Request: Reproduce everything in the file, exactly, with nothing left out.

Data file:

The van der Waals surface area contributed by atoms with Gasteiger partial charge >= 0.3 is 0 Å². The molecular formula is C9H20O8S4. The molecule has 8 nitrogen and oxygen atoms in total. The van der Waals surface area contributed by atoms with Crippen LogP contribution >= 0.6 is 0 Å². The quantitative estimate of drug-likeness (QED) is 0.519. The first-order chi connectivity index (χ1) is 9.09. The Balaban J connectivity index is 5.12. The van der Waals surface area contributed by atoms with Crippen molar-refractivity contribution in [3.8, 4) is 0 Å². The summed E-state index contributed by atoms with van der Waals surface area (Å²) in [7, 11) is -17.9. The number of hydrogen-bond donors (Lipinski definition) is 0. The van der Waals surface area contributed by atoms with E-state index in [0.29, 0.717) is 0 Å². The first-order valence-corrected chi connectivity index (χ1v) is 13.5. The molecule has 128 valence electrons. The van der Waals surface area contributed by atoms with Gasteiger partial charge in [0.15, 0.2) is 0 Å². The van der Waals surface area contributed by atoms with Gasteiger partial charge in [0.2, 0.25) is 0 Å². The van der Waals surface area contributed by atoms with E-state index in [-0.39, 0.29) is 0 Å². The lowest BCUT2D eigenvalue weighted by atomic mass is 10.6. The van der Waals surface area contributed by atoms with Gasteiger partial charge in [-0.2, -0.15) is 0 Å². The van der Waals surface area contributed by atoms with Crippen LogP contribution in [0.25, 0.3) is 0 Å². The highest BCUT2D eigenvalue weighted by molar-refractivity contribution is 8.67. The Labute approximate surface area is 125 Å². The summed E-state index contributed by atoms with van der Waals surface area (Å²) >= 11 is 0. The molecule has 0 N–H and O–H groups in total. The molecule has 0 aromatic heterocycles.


The van der Waals surface area contributed by atoms with Gasteiger partial charge >= 0.3 is 0 Å². The molecular formula is C9H20O8S4. The molecule has 8 nitrogen and oxygen atoms in total. The van der Waals surface area contributed by atoms with Crippen LogP contribution >= 0.6 is 0 Å². The quantitative estimate of drug-likeness (QED) is 0.519. The first-order chi connectivity index (χ1) is 9.09. The Balaban J connectivity index is 5.12. The van der Waals surface area contributed by atoms with Crippen molar-refractivity contribution in [3.8, 4) is 0 Å². The summed E-state index contributed by atoms with van der Waals surface area (Å²) in [7, 11) is -17.9. The number of hydrogen-bond donors (Lipinski definition) is 0. The van der Waals surface area contributed by atoms with E-state index in [0.29, 0.717) is 0 Å². The first-order valence-corrected chi connectivity index (χ1v) is 13.5. The molecule has 128 valence electrons. The van der Waals surface area contributed by atoms with Gasteiger partial charge in [0.15, 0.2) is 0 Å². The van der Waals surface area contributed by atoms with Gasteiger partial charge in [0.2, 0.25) is 0 Å². The van der Waals surface area contributed by atoms with E-state index in [-0.39, 0.29) is 0 Å². The lowest BCUT2D eigenvalue weighted by atomic mass is 10.6. The van der Waals surface area contributed by atoms with Gasteiger partial charge in [-0.2, -0.15) is 0 Å². The van der Waals surface area contributed by atoms with Crippen LogP contribution in [0.25, 0.3) is 0 Å². The highest BCUT2D eigenvalue weighted by molar-refractivity contribution is 8.67. The Labute approximate surface area is 125 Å². The summed E-state index contributed by atoms with van der Waals surface area (Å²) >= 11 is 0. The molecule has 0 N–H and O–H groups in total. The molecule has 0 aromatic heterocycles.